Development, reliability and validity of a new measure of overall health for pre-school children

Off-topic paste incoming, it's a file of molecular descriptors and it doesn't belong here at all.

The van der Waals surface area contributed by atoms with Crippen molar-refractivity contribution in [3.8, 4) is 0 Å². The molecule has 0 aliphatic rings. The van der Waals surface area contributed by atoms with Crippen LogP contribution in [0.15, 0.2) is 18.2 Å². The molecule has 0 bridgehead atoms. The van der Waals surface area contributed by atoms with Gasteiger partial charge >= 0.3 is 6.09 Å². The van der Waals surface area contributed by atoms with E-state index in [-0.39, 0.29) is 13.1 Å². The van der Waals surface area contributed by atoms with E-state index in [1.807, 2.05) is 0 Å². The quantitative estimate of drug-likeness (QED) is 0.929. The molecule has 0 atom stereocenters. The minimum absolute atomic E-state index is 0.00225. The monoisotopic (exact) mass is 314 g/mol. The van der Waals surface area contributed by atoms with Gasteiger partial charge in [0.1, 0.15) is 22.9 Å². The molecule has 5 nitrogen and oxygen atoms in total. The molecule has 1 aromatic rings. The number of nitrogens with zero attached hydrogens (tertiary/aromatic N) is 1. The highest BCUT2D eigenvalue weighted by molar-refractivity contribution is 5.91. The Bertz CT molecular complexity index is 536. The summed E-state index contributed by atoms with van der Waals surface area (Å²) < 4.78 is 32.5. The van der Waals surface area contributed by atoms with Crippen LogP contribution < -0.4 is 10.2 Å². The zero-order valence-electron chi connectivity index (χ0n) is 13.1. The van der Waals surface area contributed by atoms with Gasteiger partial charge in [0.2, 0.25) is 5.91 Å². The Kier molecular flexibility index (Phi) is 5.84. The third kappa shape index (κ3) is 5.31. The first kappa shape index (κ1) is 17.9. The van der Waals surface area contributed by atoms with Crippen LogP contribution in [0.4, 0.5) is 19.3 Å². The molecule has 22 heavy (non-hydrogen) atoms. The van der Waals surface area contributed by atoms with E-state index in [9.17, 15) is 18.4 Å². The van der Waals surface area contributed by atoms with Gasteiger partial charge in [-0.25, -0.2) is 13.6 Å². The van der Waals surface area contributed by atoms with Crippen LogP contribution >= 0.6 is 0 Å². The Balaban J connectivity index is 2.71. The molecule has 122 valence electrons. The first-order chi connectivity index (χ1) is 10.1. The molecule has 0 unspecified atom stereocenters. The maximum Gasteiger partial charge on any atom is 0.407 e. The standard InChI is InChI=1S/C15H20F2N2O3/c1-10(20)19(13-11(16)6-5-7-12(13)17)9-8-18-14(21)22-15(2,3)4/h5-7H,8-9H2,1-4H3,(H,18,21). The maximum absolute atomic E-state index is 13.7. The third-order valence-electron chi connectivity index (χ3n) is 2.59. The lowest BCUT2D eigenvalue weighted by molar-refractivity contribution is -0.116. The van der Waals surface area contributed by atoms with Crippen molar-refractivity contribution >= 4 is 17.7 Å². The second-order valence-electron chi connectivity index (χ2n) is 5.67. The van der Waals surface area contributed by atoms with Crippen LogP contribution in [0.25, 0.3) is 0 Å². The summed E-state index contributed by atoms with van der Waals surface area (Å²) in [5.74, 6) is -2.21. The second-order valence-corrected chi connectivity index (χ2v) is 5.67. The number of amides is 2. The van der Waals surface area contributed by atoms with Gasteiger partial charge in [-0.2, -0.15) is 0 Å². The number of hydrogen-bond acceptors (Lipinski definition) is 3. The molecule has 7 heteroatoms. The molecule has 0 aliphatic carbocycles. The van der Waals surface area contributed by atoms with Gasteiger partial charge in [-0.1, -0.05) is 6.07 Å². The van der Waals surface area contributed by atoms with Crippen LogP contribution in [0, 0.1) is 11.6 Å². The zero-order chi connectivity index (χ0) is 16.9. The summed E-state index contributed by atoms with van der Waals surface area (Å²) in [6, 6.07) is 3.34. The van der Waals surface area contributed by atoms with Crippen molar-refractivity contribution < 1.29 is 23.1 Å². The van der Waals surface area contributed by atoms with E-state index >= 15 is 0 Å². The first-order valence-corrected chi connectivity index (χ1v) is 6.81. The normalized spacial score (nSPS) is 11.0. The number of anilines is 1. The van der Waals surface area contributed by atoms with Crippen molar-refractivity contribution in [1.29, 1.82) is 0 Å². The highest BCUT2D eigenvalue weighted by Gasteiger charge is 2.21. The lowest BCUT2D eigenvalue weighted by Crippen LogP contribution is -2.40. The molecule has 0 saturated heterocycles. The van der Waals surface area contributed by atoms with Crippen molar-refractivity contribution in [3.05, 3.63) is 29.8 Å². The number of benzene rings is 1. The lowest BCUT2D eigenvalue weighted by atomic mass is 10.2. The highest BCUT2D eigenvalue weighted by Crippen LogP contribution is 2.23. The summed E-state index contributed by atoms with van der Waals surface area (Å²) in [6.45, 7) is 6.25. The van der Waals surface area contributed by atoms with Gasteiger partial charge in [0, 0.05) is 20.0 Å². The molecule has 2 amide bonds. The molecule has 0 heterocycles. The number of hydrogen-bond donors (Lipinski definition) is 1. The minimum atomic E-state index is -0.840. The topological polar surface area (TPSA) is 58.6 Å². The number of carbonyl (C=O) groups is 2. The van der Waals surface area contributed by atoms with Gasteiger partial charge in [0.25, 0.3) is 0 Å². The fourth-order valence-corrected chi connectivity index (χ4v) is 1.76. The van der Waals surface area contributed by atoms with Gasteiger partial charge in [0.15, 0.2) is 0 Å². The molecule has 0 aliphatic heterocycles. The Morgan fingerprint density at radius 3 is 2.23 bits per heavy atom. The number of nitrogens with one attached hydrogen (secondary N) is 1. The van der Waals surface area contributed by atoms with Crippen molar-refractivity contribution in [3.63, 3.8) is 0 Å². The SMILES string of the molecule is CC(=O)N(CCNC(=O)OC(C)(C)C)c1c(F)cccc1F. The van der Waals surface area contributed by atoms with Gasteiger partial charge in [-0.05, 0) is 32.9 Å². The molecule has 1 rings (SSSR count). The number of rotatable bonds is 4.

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BACKGROUND: Few comprehensive systems are available for assessing and reporting the overall health of preschool children. OBJECTIVES: (i) To develop a multi-dimension health status classification system (HSCS) to describe pre-school (PS) children 2.5-5 years of age; (ii) to report reliability and validity of the newly developed measure. DESIGN: Existing systems (Health Utilities Index, Mark 2 and 3) were adapted for application to a pre-school population. The new system was tested for acceptability, validity and reliability. PARTICIPANTS: Three cohorts of children and their parents from Canada and Australia were utilized: Cohort 1 (MAC)-101 3-years old very low birthweight (VLBW, <1500 g) and 50 same age term children from Canada; Cohort 2 (AUS)-150 VLBW 3-years old from Australia; Cohort 3 (OMG)-222 3-years old with cerebral palsy (CP) from Ontario. METHODS: Parental intra-rater reliability was evaluated by completion of the HSCS-PS Parent questionnaire (MAC) at the clinic visit and again 14 days later. Health professionals (MAC) completed the HSCS-PS Clinician questionnaire. Percent agreement and Kappa values were used to assess parent-clinician agreement. Concurrent validity was tested in two populations of VLBW children (MAC and AUS) and a reference group of term children (MAC) by exploring the relationships between dimensions of the HSCS-PS and well-recognized norm-referenced measures: the Bayley Scales of Infant Development (BSID-II), the Vineland Adaptive Behavior Scales (VABS) and the Stanford-Binet (SB). Construct validity was tested by comparing ratings on both the HSCS-PS and the Gross Motor Function classification system (GMFCS) using a population of pre-school children with CP. Analyses were done using chi2, ANOVA and correlations with tau-b statistic. RESULTS: The HSCS-PS has 12 dimensions and 3-5 levels per dimension. Response rate for parental intra-rater reliability was 95%, with percent agreement ranging between 86 and 100%. Kappa values for various dimensions ranged from 0.38 to 1.00. Inter-rater reliability between parents and clinicians showed agreement ranging from 72 to 100%. Kappa values ranged from 0.30 to 1.00. CONCURRENT VALIDITY: There was a statistically significant gradient between HSCS-PS Mobility levels and motor scale scores of the BSID-II and VABS. A significant gradient also occurred when comparing HSCS-PS cognition levels to psychometric scores on the BSID-II and SB, as well as HSCS-PS self-care levels compared to VABS Daily Living scores. DISCRIMINATIVE AND CONSTRUCT VALIDITY: Birthweight category was shown to be a significant determinant of proportion of children with multiple HSCS-PS dimensions affected. In addition, HSCS-PS dimension levels were congruent with GMFCS levels where expected: mobility had excellent correlation; self-care, dexterity, speech and cognitive dimensions had moderate correlations. CONCLUSIONS: The HSCS-PS is readily accepted, quick to complete, widely applicable and provides a multi-dimensional description of health status. Preliminary assessments of reliability and validity are promising. The HSCS-PS can discriminate across populations by birthweight and shows strong relationships with standardized psychometric measures in comparable domains. It can pro- vide a summary profile of functional limitations in various populations of pre-school children in a consistent manner across programs and in different settings.
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